ANZSGM ASM 2017 Older peoples care through Community, Collaboration and Communication 10-12 May 2017 Rotorua New Zealand

A/Prof Debra Waters 

A/Prof Waters is the Director of Gerontology Research at the University of Otago, which is a joint appointment between the Department of Medicine and School of Physiotherapy.  She is also the Director of the University of Otago research theme called Collaboration of Ageing Research Excellence (CARE) and the Deputy-Director of the Ageing Well National Science Challenge. She works closely with Age Concern Otago and is part of the Southern Alliance Falls Fractures Governance Group. She also holds a research appointment at the University of New Mexico Health Sciences Center in the US, and has collaborators in France and The Netherlands.  Her areas of research focus are: age-related body composition changes, how this impacts on physical function and frailty, and effective interventions; and falls prevention using community-based and peer-led models

ABSTRACT

In New Zealand, as in other developed countries, frailty and obesity in older adults is becoming an increasingly prevalent problem. The idea of an obese patient who is also frail is an enigma for many clinicians, who picture frail patients as those who are thin and weak. Recently the New Zealand Ministry of Health stated that obesity has overtaken tobacco as a greater risk to the loss of health. Part of the loss in health, is the loss of physical functioning, which is often not measured in clinical setting. In reality, obese older adults may have low skeletal muscle mass, with poor physical function and thus an increased risk of frailty. This combination of low skeletal muscle mass and function, with high fat is called sarcopenic-obesity. The challenge can be in identifying these patients in a clinical setting. Typical measures of weight and BMI are not sensitive to age-related changes in skeletal muscle, bone and fat that occur during aging. Thus, weight and BMI may be “normal” when body composition and function is not. Compounding this challenge is the ongoing research on safe and effective interventions to reduce obesity, while not accelerating the age-related loss of skeletal muscle and bone.  This presentation will cover some of the current thinking around classification, identification and effective interventions for this specific group of patients who, other than their obesity, are not often identified as “at risk” for frailty and may be given advise to diet to reduce body weight and lower other metabolic risks.  The research presented will show that this can have damaging consequences for bone and skeletal muscle if not managed carefully with appropriate exercise and dietary supplements.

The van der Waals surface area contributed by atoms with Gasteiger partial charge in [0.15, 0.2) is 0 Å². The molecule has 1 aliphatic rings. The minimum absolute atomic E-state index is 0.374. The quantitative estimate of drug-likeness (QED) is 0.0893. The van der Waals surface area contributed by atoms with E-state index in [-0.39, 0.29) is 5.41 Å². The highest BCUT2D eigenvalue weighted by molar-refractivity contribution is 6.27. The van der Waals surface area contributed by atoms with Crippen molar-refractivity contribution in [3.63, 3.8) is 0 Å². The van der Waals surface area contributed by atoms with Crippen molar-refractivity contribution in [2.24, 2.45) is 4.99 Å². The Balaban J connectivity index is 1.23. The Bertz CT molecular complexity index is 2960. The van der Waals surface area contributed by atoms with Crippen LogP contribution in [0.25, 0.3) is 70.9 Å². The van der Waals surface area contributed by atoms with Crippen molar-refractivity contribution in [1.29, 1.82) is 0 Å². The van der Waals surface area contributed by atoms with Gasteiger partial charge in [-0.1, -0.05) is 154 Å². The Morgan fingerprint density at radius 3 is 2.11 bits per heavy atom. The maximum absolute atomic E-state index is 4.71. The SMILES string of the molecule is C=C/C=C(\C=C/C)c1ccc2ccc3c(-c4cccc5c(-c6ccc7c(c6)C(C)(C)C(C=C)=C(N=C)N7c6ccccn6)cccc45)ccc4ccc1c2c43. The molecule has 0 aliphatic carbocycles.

Important Dates

Call for Abstracts open: 25th October 2016

Registration Opens: 18th November 2016

Call for Abstracts Closes: 24th February 2017

Notification of Abstracts: 20th March 2017

Close of Early Registration: 31st March 2017

Conference: 10th May 2017

 

Host Organisation

 

ANZSGM

Australian and New Zealand Society for Geriatric Medicine (ANZSGM)

145 Macquarie Street

Sydney NSW 2000, Australia

Tel: +61 2 9256 5460

Fax: +61 2 9241 3458

Website: www.anzsgm.org

 

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© 2017 ANZSGM